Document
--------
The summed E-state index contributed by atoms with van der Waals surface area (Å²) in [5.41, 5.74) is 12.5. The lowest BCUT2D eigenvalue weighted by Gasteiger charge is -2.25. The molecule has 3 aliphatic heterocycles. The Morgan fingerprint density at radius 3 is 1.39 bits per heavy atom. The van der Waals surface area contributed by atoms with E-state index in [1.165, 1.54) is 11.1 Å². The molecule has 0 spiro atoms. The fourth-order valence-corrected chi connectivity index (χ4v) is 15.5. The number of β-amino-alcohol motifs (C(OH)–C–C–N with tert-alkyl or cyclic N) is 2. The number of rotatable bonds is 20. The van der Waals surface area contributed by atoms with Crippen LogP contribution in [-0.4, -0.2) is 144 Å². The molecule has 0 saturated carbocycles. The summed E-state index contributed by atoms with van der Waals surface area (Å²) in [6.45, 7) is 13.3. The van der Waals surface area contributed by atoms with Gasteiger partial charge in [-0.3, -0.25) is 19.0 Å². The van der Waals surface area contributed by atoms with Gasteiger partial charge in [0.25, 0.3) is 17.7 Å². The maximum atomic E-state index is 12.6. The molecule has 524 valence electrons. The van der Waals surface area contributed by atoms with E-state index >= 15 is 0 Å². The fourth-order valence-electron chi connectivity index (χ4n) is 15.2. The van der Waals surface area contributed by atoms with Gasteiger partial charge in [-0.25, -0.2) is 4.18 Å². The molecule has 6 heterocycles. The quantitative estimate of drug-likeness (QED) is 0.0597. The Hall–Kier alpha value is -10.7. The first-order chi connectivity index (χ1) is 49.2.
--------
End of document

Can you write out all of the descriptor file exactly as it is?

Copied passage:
The summed E-state index contributed by atoms with van der Waals surface area (Å²) in [5.41, 5.74) is 12.5. The lowest BCUT2D eigenvalue weighted by Gasteiger charge is -2.25. The molecule has 3 aliphatic heterocycles. The Morgan fingerprint density at radius 3 is 1.39 bits per heavy atom. The van der Waals surface area contributed by atoms with E-state index in [1.165, 1.54) is 11.1 Å². The molecule has 0 spiro atoms. The fourth-order valence-corrected chi connectivity index (χ4v) is 15.5. The number of β-amino-alcohol motifs (C(OH)–C–C–N with tert-alkyl or cyclic N) is 2. The number of rotatable bonds is 20. The van der Waals surface area contributed by atoms with Crippen LogP contribution in [-0.4, -0.2) is 144 Å². The molecule has 0 saturated carbocycles. The summed E-state index contributed by atoms with van der Waals surface area (Å²) in [6.45, 7) is 13.3. The van der Waals surface area contributed by atoms with Gasteiger partial charge in [-0.3, -0.25) is 19.0 Å². The van der Waals surface area contributed by atoms with Gasteiger partial charge in [0.25, 0.3) is 17.7 Å². The maximum atomic E-state index is 12.6. The molecule has 524 valence electrons. The van der Waals surface area contributed by atoms with E-state index >= 15 is 0 Å². The fourth-order valence-electron chi connectivity index (χ4n) is 15.2. The van der Waals surface area contributed by atoms with Gasteiger partial charge in [-0.25, -0.2) is 4.18 Å². The molecule has 6 heterocycles. The quantitative estimate of drug-likeness (QED) is 0.0597. The Hall–Kier alpha value is -10.7. The first-order chi connectivity index (χ1) is 49.2.